A few months back I wrote an article stating May 4 was the date the State of Alabama adopted formally adopted as bird day in Alabama. However, this date may be incorrect because I ran across the following newspaper excerpt from the Florence, Alabama, Times Daily Feb. 18, 1930. The article is transcribed below:
The Yellowhammer – Alabama State Bird
“Montgomery, Feb. 18 – (Spl.)
Gov. Graves (Gov. Bibb Graves) in an official proclamation has designated Friday, March 14, as Bird day in Alabama. In announcing the proclamation, the governor pointed to the increased conservation of wildlife in Alabama which he recognized as a valuable asset to the state’s natural resources.
“Progress develops nobler sentiments toward nature,” the governor said. “Just as the passage of time and the increase of knowledge demand improved housing and industrial conditions, so also they demand greater conservation of our wildlife natural resources. These resources add to our economic prosperity and to our pleasure. They develop in us a more profound sense of the infinite.”
“Because of the value of birds there originated in this state 22 years ago, a beautiful and useful custom of setting aside one day of the year for the study of our feathered friends throughout the state. In accordance with this custom, I hereby proclaim Friday, as Bird day, and call upon the people of our state to devote some portion of that day to a consideration of the protection of our bird life.”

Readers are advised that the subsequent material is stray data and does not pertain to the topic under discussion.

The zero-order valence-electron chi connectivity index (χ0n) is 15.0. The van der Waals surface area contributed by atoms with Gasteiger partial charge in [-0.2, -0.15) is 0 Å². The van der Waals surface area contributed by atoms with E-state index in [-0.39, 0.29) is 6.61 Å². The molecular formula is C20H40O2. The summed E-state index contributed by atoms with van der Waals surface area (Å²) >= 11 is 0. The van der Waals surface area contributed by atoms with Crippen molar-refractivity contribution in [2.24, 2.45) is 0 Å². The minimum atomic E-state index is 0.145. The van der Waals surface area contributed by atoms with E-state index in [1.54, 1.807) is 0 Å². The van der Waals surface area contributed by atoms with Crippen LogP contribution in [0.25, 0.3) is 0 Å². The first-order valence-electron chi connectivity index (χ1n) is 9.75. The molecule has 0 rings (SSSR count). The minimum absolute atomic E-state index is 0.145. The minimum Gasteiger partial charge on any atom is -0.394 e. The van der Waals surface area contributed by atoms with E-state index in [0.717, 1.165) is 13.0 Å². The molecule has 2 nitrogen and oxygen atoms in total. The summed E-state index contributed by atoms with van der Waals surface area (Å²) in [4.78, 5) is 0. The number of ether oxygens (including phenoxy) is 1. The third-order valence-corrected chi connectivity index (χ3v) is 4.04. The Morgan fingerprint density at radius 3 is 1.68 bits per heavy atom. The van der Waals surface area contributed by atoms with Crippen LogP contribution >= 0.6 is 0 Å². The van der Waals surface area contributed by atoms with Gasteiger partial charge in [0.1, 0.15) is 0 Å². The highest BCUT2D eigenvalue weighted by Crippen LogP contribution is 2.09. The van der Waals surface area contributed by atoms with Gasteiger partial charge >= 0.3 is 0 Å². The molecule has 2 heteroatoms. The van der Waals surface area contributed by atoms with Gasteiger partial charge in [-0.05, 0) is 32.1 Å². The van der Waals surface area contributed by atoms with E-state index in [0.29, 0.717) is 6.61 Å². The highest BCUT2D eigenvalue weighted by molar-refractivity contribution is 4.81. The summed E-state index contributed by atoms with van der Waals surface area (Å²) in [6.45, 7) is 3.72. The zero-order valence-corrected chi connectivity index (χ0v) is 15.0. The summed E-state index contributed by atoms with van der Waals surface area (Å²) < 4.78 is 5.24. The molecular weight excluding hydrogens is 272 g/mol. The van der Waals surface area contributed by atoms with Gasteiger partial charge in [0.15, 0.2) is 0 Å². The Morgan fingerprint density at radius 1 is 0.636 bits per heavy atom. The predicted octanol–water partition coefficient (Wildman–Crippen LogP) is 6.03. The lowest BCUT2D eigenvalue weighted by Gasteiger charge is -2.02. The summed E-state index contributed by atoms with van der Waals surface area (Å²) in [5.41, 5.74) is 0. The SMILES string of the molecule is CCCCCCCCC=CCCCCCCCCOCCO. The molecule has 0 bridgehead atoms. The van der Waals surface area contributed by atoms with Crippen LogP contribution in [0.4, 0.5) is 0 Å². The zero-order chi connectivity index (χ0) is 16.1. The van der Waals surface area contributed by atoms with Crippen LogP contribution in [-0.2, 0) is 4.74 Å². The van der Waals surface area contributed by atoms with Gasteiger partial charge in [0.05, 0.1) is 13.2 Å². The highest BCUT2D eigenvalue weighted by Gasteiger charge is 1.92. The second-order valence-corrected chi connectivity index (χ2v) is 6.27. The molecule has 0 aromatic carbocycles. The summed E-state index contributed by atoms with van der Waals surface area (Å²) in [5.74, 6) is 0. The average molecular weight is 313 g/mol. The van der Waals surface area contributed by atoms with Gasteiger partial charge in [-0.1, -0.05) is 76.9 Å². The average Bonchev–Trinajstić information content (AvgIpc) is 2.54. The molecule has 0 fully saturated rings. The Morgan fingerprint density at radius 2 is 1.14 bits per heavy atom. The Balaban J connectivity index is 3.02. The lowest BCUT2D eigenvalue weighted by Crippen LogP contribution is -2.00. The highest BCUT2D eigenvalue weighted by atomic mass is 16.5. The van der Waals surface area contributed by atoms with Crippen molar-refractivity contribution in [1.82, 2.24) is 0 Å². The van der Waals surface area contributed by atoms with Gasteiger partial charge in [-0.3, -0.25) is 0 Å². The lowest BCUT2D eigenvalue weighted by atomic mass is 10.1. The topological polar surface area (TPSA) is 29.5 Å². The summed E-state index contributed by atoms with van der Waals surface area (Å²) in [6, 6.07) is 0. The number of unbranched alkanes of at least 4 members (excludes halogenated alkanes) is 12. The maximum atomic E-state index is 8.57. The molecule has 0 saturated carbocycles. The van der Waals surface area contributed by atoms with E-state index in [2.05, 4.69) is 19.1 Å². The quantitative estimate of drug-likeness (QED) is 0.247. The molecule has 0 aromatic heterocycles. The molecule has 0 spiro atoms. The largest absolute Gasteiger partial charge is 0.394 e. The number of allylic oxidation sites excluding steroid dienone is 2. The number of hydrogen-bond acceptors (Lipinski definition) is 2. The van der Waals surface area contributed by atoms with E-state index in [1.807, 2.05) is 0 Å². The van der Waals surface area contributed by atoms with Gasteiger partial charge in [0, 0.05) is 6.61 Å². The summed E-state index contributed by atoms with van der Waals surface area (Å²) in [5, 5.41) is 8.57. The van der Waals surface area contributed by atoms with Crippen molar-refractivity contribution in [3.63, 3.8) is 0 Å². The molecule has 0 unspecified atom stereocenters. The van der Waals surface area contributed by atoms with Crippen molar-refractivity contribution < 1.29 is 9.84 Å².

Now I am confused. Which day is the actual official Bird Day in Alabama, March 14 or May 4th? Do you have the answer? If so, please answer in the comments below.
Alabama Footprints: Settlement is a collection of lost and forgotten stories of the first surveyors, traders, and early settlements of what would become the future state of Alabama.
- A Russian princess settling in early Alabama
- How the early setters traveled to Alabama and the risks they took
- A ruse that saved immigrants lives while traveling through Native American Territory
- Alliances formed with the Native Americans
- How an independent republic, separate from the United States was almost formed in Alabama